Just in time for the festive season, Wonder is a heart-warming drama which makes a quiet but compelling case for being kind to one another.

Based on the popular 2012 novel by R.J. Palacio, Wonder centres on 10-year-old August 'Auggie' Pullman (Jacob Tremblay from Room in prosthetics), a space-obsessed boy with a genetic condition that causes severe facial deformities.

While he's confident in the bosom of his loving family, doting mother Isabel (Julia Roberts), jovial father Nate (Owen Wilson) and sister Via (Izabela Vidovic), his comfortable world makes a huge shift when Isabel makes the decision to let him brave the schoolyard with other children after being home-schooled, despite knowing the challenges he will face there.

She prays for them to “be nice to him”, but by the end of the day he has been dubbed “Darth Hideous” by the class bully at his new private prep school.

Despite the rough start, over the coming weeks Auggie befriends a boy called Jack and a girl called Summer.

Friendship, as most adults know, is a complicated and sometimes painful business, and the pals stumble upon some rough spots along the way.

We follow Auggie as he encounters the cruelty and rare kindness of other children, as the film separates into small chapters to broaden out the back stories of the other characters in his orbit including older sister Via, who adores her brother but understandably feels neglected at home and at school.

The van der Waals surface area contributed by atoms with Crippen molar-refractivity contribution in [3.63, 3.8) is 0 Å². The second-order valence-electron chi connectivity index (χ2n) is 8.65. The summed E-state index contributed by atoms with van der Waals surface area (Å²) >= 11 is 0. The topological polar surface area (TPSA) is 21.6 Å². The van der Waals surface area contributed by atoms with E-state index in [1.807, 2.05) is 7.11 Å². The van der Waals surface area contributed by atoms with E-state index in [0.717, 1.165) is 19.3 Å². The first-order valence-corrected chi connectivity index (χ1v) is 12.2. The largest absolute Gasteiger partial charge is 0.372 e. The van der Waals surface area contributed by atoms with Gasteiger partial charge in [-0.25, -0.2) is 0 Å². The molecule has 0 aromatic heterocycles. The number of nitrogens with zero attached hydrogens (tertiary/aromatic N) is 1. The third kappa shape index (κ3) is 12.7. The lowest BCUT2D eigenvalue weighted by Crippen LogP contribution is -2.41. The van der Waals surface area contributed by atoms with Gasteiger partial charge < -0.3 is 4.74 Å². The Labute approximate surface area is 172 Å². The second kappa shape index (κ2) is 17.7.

Auggie's school buddy Jack flip-flops because of peer pressure and Via's estranged best-friend, Miranda, begins to blank her now that she’s hanging with the cool kids. These elements ultimately help to widen the theme across all the players; that everyone needs empathy no matter their circumstances.

Tremblay, who gained critical acclaim for his role in Room, is the perfect choice for the science mad child, who has to learn to find his draw his strength from within and not just from his family. His scenes with onscreen mum Roberts are touching and warning - you may need tissues at the ready as it does tug at the heartstrings without sliding into TV-movie style schmaltz.

Director/co-writer Stephen Chbosky, who previously helmed the similarly empathetic teen drama The Perks of Being a Wallflower (2012), does a great job at not over-playing the sentiment, and it is a timely return to a low-tech family drama, which has all but been relegated to TV movie status.

Wonder could be the sleeper hit of the festive season, and a surprise Oscar contender after performing well at the American box office.

In any case, this heartfelt drama makes a timely return to old-fashioned values, and adds plenty of “feels” to the phrase “feelgood” movie.